Integrating Cognitive Behavioral Therapy with Psychodramatic Theory and Practice
Thomas W. Treadwell
Letitia E. Travaglini, Debbie Dartnell, Maegan Staats, and Kelly Devinney
As Director of Group Psychotherapy at McLean Hospital in Belmont, Massachusetts, I have ample opportunity to experience how important treatment models such as Cognitive Behavioral Therapy, Dialectical Behavioral Therapy, Motivational Interviewing, Mentalization – Theory of Mind, Mindfulness, Narrative Therapy, Acceptance and Commitment Therapy, Expressive Therapies, Interpersonal Therapy, Milieu Therapy, Psychopharmacology, Electro Convulsive Therapy, Group Psychotherapy, and other modalities are systematically utilized in a treatment environment encompassing inpatient, residential, partial hospital, and outpatient programs. Though falling under the rubric of “hospital-based” treatments with stabilization and step down programs to assist individuals and families, Cognitive Behavioral Therapy has emerged as an essential part of the hospital’s treatment repertoire across all treatment programs. In fact, one of our excellent partial programs, Adult Behavioral Health, is often described by participants as “being in college,” learning important information and strategies to assist recovery. Psychodrama, because of necessary limitations for more vulnerable treatment populations, is significantly less utilized as a method and finds more applicability as role playing.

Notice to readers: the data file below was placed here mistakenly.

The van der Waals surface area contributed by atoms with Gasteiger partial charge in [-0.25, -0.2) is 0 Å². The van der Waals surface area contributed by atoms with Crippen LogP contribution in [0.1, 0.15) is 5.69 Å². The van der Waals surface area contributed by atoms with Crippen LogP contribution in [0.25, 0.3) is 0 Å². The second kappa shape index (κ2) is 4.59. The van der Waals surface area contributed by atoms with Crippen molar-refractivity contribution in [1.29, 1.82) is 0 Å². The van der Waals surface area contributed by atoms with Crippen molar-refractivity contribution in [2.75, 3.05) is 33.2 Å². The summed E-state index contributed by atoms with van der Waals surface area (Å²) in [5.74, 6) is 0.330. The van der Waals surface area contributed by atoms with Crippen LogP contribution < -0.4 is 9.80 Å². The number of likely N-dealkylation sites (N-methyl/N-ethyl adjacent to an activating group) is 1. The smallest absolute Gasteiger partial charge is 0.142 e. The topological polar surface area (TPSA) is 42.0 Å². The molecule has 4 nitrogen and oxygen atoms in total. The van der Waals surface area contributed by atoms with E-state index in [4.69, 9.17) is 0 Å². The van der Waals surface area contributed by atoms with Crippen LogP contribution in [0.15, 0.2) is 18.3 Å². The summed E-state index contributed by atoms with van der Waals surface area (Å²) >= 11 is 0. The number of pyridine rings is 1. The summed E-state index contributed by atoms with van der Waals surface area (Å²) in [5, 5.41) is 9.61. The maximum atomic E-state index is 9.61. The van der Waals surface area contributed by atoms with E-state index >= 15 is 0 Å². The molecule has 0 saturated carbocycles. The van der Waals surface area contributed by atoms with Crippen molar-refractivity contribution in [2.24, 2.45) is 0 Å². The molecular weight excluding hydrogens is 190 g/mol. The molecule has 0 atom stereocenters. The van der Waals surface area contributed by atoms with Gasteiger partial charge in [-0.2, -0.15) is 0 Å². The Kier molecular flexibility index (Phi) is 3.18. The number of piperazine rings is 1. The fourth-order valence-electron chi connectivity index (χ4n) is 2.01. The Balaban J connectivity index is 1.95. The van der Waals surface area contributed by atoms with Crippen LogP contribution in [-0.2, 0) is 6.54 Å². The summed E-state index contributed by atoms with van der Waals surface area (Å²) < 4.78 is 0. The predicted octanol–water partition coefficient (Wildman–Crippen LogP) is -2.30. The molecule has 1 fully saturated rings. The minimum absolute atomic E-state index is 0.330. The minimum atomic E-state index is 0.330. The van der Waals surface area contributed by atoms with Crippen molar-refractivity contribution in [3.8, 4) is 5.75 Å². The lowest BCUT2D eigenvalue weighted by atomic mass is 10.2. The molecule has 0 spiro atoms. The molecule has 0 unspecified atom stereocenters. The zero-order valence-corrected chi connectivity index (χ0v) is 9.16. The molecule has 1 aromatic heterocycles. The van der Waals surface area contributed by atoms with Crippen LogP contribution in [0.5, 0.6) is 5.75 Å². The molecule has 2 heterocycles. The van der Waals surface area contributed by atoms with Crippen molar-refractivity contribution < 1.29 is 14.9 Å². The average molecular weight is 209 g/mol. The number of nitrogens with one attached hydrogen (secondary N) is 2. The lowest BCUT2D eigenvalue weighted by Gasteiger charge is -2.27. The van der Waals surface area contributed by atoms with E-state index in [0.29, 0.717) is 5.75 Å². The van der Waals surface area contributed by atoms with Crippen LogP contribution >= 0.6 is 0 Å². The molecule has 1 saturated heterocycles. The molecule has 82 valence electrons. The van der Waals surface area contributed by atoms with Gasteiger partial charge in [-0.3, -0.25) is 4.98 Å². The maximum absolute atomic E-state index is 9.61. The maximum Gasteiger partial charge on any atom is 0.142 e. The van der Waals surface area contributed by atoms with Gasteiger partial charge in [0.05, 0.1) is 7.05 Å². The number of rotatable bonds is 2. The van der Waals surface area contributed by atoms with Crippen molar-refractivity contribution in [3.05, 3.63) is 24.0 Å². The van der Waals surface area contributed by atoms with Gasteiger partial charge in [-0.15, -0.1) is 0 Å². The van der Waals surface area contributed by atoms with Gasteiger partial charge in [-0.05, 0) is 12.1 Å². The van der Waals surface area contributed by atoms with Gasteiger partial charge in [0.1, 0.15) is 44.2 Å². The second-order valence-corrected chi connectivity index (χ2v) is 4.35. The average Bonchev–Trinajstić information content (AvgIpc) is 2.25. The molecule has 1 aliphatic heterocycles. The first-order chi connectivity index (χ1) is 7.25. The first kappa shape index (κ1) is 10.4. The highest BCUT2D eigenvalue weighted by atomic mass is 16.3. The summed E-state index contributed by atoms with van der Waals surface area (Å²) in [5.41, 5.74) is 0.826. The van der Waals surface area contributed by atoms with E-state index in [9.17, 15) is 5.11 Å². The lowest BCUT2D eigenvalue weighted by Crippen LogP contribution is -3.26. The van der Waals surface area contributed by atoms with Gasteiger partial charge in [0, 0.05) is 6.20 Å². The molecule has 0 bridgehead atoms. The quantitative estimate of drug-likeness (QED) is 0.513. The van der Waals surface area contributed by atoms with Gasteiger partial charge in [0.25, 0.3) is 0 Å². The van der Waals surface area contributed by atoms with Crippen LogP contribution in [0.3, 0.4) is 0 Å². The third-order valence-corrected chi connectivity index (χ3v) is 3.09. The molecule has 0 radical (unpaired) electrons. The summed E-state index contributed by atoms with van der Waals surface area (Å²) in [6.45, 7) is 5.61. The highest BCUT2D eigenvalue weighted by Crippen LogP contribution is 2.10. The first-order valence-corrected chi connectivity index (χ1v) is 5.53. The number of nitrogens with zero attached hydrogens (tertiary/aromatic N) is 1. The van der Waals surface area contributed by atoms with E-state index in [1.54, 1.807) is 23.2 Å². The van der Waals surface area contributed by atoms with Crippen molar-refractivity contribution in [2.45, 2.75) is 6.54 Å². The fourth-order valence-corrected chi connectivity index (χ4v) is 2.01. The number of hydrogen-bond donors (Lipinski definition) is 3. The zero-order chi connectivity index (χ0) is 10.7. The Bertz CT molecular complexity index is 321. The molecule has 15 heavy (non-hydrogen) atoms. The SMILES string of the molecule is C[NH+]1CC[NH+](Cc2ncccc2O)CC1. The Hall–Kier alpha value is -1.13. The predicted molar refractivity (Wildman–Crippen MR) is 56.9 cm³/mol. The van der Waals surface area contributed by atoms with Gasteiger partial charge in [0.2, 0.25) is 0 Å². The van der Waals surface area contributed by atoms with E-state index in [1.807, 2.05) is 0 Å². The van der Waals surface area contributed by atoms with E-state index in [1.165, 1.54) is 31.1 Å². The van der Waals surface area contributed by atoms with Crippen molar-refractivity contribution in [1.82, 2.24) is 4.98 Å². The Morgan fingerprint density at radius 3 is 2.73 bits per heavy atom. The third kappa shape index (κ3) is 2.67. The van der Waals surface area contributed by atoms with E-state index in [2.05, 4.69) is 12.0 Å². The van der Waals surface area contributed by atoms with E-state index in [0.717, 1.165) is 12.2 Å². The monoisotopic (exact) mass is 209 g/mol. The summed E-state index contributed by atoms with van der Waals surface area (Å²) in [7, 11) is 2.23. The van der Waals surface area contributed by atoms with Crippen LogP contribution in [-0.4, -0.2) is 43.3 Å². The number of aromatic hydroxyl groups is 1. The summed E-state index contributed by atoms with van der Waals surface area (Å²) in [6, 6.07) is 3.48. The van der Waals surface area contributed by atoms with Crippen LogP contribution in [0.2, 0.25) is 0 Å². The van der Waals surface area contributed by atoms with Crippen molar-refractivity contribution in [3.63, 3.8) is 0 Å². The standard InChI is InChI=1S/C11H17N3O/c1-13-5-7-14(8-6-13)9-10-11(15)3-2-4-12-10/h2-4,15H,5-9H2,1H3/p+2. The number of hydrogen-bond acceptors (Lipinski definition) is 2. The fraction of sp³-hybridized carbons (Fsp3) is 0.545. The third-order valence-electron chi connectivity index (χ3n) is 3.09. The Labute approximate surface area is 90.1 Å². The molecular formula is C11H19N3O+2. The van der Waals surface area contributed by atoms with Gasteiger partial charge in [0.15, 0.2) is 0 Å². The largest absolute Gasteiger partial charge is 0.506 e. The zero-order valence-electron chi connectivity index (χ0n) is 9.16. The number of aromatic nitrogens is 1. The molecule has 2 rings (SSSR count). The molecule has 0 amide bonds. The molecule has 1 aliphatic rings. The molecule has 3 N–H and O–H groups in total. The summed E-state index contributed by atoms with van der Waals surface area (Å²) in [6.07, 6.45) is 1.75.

Tom Treadwell’s contributions to the integration of action and experiential methods with Cognitive Behavioral Therapy are significant steps for both theoretical models. On the one hand, psychodrama, as practiced in classical styles, often relied on spontaneity and the importance of action rather than just telling. Cognitive Behavioral therapy developed a protocol with systematic methods that integrated thoughts, feelings, and behavior. Mirroring my first exposure to one school of CBT in New York City, a la Albert Ellis, Tom Treadwell has created a bridge in which each method can inform and expand the relationship in the cognitive triad. He introduces a group format that utilizes multiple measures to inform each group member concerning particular areas of concern, educates group members on the Cognitive Behavioral treatment model, and gives feedback that stimulates both the individual and the whole group in behavioral change.